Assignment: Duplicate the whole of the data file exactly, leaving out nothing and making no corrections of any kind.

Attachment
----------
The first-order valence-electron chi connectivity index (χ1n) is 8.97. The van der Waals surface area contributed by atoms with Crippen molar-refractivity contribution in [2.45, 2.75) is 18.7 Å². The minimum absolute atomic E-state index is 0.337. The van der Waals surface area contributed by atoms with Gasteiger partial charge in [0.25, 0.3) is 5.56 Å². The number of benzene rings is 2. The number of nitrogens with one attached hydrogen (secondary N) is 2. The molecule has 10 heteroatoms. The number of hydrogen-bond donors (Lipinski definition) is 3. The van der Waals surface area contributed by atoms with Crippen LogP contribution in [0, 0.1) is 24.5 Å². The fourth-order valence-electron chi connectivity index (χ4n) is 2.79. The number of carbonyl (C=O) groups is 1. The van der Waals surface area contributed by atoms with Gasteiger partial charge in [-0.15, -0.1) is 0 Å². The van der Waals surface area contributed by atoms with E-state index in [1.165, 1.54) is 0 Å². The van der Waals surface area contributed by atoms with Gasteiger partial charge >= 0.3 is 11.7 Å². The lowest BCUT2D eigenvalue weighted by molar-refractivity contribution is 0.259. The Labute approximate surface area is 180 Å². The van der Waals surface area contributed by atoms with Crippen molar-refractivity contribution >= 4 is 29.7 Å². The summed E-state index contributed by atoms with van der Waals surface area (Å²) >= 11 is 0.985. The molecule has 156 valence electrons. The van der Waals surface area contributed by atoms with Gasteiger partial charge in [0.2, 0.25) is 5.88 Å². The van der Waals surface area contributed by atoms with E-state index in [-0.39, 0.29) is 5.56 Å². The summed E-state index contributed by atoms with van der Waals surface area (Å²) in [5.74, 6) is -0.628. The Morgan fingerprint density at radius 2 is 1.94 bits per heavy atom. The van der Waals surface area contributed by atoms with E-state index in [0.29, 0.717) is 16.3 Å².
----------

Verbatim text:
The first-order valence-electron chi connectivity index (χ1n) is 8.97. The van der Waals surface area contributed by atoms with Crippen molar-refractivity contribution in [2.45, 2.75) is 18.7 Å². The minimum absolute atomic E-state index is 0.337. The van der Waals surface area contributed by atoms with Gasteiger partial charge in [0.25, 0.3) is 5.56 Å². The number of benzene rings is 2. The number of nitrogens with one attached hydrogen (secondary N) is 2. The molecule has 10 heteroatoms. The number of hydrogen-bond donors (Lipinski definition) is 3. The van der Waals surface area contributed by atoms with Crippen LogP contribution in [0, 0.1) is 24.5 Å². The fourth-order valence-electron chi connectivity index (χ4n) is 2.79. The number of carbonyl (C=O) groups is 1. The van der Waals surface area contributed by atoms with Gasteiger partial charge in [-0.15, -0.1) is 0 Å². The van der Waals surface area contributed by atoms with E-state index in [1.165, 1.54) is 0 Å². The van der Waals surface area contributed by atoms with Gasteiger partial charge >= 0.3 is 11.7 Å². The lowest BCUT2D eigenvalue weighted by molar-refractivity contribution is 0.259. The Labute approximate surface area is 180 Å². The van der Waals surface area contributed by atoms with Crippen molar-refractivity contribution >= 4 is 29.7 Å². The summed E-state index contributed by atoms with van der Waals surface area (Å²) >= 11 is 0.985. The molecule has 156 valence electrons. The van der Waals surface area contributed by atoms with Gasteiger partial charge in [0.2, 0.25) is 5.88 Å². The van der Waals surface area contributed by atoms with E-state index in [-0.39, 0.29) is 5.56 Å². The summed E-state index contributed by atoms with van der Waals surface area (Å²) in [5.74, 6) is -0.628. The Morgan fingerprint density at radius 2 is 1.94 bits per heavy atom. The van der Waals surface area contributed by atoms with E-state index in [0.29, 0.717) is 16.3 Å².